With the federal election less than just a month away, the Liberal Party and its Leader are still in the tail-end of damage control mode as they deal with the fallout from multiple photos of Trudeau in both, brownface and blackface. For any campaign, trying to change the channel to move the election back to a discussion of policy and priorities is the single most difficult task when faced with a crisis.
While it remains unclear the impact these images will have on the longer-term polling, voter intention or outcome of the election–a crisis like this is a destabilizing event for any campaign. Its impact on morale, efficacy and strategy is enormous. Its effect, especially on the war room, is debilitating.
It looks like the eye of the “blackface scandal” storm has passed and the Liberals are back on a disciplined message track about affordability, accessibility and gun control. However, with a relentless media cycle and the high degree of public scrutiny — there remains a risk that another shoe may potentially drop. The reason for saying that is simple: everyone is looking for the next big thing, the next big story. It may not be another instance of “blackface” – but any additional damage to the Liberal leader’s brand promise might make changing the channel more difficult the second time around.
The term war room has become commonplace in modern-day political campaigns around the world, but the term was coined by a U.S. political strategist named James Carville, who worked on President Bill Clinton’s first presidential campaign in the early 1990s. Since then, the term has been used to describe the central command station of a campaign where strategists work around the clock to counter attacks and mount a sustained and aggressive offensive to destabilize and delegitimize an opponent. The public knows very little of what happens in the “room” – that is by design.
The physical space looks much the same across party lines. It’s a small space chock-full of computers, TV screens displaying the various news channels across the country and a tremendous number of caffeinated beverages to fuel the operation daily– which runs from about 5 a.m. to midnight. It’s hot, it smells as good as the people that occupy it and it runs on adrenaline.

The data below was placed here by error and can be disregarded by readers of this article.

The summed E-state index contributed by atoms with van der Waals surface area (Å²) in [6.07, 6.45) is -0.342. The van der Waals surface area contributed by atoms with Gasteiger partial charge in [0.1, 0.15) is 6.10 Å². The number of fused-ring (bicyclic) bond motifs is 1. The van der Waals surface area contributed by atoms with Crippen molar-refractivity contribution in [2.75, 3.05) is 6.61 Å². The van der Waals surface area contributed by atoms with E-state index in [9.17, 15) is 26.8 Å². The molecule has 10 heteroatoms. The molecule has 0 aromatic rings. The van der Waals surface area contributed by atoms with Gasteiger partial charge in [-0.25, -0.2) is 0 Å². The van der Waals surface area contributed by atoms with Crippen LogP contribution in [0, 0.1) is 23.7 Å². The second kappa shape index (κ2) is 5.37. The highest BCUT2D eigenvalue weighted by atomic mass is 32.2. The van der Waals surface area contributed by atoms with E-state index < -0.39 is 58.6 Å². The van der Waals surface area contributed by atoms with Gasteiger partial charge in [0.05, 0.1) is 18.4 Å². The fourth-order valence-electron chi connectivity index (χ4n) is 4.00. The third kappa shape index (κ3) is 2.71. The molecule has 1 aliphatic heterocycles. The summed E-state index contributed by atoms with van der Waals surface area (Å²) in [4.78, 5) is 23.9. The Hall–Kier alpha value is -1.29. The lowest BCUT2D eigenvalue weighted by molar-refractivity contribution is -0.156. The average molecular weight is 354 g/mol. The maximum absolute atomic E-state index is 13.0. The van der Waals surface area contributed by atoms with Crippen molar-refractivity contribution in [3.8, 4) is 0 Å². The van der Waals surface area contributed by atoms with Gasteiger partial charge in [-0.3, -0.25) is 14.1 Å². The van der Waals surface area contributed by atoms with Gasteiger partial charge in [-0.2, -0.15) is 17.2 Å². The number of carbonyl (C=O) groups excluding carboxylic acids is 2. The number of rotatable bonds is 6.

The war room is staffed by about 15-20 people who all hold the common skill set of speed, accuracy and a deep knowledge of the political party’s positions on almost every issue that may arise. They are researchers, writers and crisis managers. They are the point of coordination for the campaign’s rapid response and daily offensive efforts. They operate with intensity and speed and are laser focused on protecting the campaign from incoming fire, while being able to shoot at the same time.
These are not the individuals who plan the leaders’ tour, script the policy announcements or ensure that local campaigns remain on track to bring voters to the ballot box on election day. Those teams are different and operate separately, but they depend on the war room to manage the issues they may face throughout the campaign.
When a bombshell event like the one we saw last week occurs and to be clear we haven’t seen an event like this one in Canadian election history, the destabilizing effect on the collective campaign is massive. The first 48 to 72 hours are critical to ensure that when the credibility and the integrity of the leader is under attack, an appropriate response is planned and properly executed. It seems thus far; the Prime Minister has weathered that storm effectively.
The war room, however, in this case is in abeyance. It ceases to operate. Their strategy of digging up the objectionable online musings of opposing candidates and feeding it to the merciless media cycle is inhibited. They are no longer in the position to play offence. This becomes particularly problematic in the current election because no party has been able to define the “ballot question” or demonstrate why voters should choose them – in the least, there has been no party that has generated consensus of a “ballot question” or has been able to galvanize voters in a meaningful way.
Last week the campaign was certainly disrupted. The campaign’s leadership and the leader himself were all-consumed with deciding on the right course forward and on the right tone when it came to the important apology he offered Canadians.
It remains to be seen what effect Trudeau’s blackface and brownface transgressions has on campaign operations, but there is no question that inside the war room – the scramble to weather this storm successfully might be the best political comeback story in Canadian history or the most interesting story of a Prime Minister’s expiry. It’s all still a TBC.
So far this week (starting on the weekend): the campaign trail discussion has shifted back to the substantive policy priorities of each party after a fallout from Trudeau’s blackface scandal and it looks like today, the campaign will go on with a few bruises and mildly re-jigged less offense-driven strategy for the Liberal war room.